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Exploring Consciousness – How Deep Does It Go?

Carolina Avendano
Carolina is a Canada-based writer and journalist who enjoys learning and sharing information about how to lead a meaningful life. She is passionate about traditional culture, handmade crafts, the connection between humans and nature, and human rights.
Published: February 25, 2022
The idea that everything has consciousness, from tables to animals, is gaining credibility among philosophers, neuroscientists, and physicists. The time is ripe for exploring consciousness from the microcosm to the macrocosm (Image: Geralt via Pixabay)

While being conscious can seem to be our most fundamental trait as humans, it is also the most mysterious part of our lives. Exploring consciousness and its non-material nature has posed a challenge to philosophers and scientists throughout history, who recognized that its existence cannot be proven but only intuited. 

“There’s a gap in our picture of the universe. We know what matter does but not what it is. We can put consciousness into this gap.”

Arthur Eddington

Consciousness has been described as “awareness,” “cognition,” “mind” and “volition.” It has also been linked to introspection, thought and the ability of self-reflection.  In a broad sense, it is often understood as the perception of one’s existence and sentience of one’s surroundings. 

The numerous failed attempts to explain consciousness have led prominent members of the scientific community to rethink the way this phenomenon is being studied. The new approach would dismiss not only the idea that consciousness is exclusive to human beings but also the deeply rooted notion that common sense is the fundamental guide to understand the Universe. 

Interest in the issue of consciousness was revived in the 21st century when David Chalmers, Australian philosopher, formulated the “hard problem of consciousness” in 1995, indicating that there was still no answer to the question of what causes consciousness. (Image: Geralt via Pixabay)

Everything is conscious: Panpsychism

The theory of Panpsychism holds that consciousness is a fundamental feature of physical matter. It explains that every single particle that makes up matter is endowed with simple forms of consciousness, and that complex forms of consciousness are created when these small particles come together. Thus, human consciousness is the aggregation of small conscious particles. 

Yet we are faced with a dilemma. Does it mean that every inanimate object has a worldview? Hedda Hassel Mørch, associate professor at Inland Norway University of Applied Sciences, explains: “Panpsychists usually don’t take tables and other artifacts to be conscious as a whole, rather, the table could be understood as a collection of particles that each have their own very simple form of consciousness.”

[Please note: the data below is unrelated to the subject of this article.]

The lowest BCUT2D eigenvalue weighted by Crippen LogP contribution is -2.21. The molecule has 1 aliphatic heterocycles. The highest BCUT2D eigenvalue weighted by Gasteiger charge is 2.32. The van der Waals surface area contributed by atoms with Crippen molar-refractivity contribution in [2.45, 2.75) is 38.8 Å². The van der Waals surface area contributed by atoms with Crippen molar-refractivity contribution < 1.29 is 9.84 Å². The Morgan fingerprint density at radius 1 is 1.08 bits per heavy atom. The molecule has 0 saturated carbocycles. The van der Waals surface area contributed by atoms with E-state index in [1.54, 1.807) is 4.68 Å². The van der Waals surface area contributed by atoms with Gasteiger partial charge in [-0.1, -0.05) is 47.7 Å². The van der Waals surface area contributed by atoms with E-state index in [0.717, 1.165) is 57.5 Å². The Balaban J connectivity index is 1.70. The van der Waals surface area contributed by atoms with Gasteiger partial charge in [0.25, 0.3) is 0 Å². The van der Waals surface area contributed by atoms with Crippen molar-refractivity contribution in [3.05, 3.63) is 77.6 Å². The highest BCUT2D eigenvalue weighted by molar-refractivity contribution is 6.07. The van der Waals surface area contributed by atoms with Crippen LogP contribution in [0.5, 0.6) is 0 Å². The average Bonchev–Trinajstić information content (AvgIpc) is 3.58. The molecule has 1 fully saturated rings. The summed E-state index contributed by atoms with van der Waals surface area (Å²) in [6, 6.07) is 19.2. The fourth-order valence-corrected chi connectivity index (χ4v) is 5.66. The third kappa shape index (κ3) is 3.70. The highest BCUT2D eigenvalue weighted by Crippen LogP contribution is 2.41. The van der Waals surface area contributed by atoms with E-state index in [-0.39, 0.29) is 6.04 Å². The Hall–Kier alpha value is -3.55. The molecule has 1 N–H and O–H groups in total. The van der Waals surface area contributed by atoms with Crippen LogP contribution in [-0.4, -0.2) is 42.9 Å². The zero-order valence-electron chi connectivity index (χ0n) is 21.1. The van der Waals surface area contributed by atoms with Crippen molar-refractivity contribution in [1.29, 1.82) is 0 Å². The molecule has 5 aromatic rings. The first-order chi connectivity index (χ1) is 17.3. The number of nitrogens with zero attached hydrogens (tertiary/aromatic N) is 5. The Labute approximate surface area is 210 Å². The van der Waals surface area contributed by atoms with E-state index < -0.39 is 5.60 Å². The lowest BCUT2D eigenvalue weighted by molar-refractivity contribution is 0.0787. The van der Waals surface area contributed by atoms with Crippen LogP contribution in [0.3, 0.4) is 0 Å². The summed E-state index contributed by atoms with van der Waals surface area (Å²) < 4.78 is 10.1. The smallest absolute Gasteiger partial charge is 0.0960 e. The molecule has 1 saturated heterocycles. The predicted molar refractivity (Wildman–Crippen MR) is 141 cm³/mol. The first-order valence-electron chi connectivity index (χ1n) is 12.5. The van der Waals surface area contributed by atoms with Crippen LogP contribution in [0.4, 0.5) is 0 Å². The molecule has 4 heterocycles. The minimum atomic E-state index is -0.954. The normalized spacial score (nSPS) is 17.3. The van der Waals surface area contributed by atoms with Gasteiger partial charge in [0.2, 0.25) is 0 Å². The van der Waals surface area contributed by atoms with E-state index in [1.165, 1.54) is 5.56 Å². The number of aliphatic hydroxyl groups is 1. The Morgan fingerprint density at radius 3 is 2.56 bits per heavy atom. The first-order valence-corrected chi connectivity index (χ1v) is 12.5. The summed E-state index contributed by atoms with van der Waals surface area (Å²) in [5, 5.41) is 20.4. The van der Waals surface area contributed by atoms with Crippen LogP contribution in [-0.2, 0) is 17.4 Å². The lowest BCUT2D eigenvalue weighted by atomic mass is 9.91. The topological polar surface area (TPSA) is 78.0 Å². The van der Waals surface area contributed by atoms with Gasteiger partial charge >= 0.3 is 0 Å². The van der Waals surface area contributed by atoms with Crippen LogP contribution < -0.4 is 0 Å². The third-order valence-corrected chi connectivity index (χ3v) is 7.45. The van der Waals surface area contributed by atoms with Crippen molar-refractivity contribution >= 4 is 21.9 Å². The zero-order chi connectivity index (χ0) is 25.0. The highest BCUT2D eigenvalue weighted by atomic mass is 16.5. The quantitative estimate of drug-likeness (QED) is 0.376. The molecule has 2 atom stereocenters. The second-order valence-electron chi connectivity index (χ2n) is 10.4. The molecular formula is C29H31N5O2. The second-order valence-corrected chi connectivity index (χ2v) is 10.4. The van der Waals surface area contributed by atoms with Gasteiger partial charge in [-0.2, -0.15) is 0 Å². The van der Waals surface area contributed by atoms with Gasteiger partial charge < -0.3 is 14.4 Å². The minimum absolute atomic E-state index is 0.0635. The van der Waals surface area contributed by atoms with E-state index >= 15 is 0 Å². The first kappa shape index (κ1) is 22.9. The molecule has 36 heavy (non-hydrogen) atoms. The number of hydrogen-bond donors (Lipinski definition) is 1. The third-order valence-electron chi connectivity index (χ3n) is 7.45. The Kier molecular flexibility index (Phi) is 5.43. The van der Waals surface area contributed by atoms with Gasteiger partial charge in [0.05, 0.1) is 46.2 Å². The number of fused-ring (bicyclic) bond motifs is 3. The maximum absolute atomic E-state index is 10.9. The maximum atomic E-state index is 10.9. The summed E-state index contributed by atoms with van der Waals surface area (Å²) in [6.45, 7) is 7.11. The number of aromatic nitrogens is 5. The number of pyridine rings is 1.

The belief that mentality is fundamental in the natural world is one of the oldest philosophical theories in human history. In the East, the Daoist philosophy already referred to the Extended Mind centuries ago, while in the West, clear indications of panpsychist doctrines are evident in early Greek thought. 

In the art of the Japanese rock garden, the artist must be aware of the “ishigokoro” (‘heart,’ or ‘mind’) of the rocks. (Image: Terje Sollie via Pexels)

Alternative explanations to the nature of things 

Traditionally, two philosophical views have attempted to explain the fundamental nature of the Universe. Materialism, on one hand, affirms that all that exists is completely derived from physical matter. Then, the human consciousness and will and the course of history, are all dependent on physical processes and even reducible to them. 

The Materialist theory states that only statements verifiable through direct observation or logical proof can count as real or true. However, philosophers from the emerging Structural Realism, have noted that the materialist view explains only the form or structure of matter and not its nature. 

In other words, Materialism cannot explain the underlying non-structural elements that constitute matter, including consciousness. “It’s very hard to get consciousness out of non-consciousness. Physics is just structure. It can explain biology, but there’s a gap: Consciousness,” said David Chalmers, a philosopher at New York University.

On the other hand, Dualism recognizes the existence of the mind by declaring that it is distinct and separable from matter. René Descartes, one of the main exponents of this theory, claimed that the mind was not only distinct from the brain but also the source of all consciousness and self-awareness. Thus, this philosopher validated the existence of the intangible.

Descartes-dualism-illustration-exploring consciousness-Wikimedia-commons
René Descartes’s illustration of dualism. Inputs are passed on by the sensory organs to the epiphysis in the brain and from there to the immaterial spirit. (Image: René Descartes via Wikimedia Commons Public domain)

Although the Dualist perspective moves a step closer towards the understanding of consciousness, its limitation lies in the disunified picture of nature it offers. By radically distinguishing between mind and body, it leaves unexplained how these two components interact, and how the intangible has an effect on our physical world.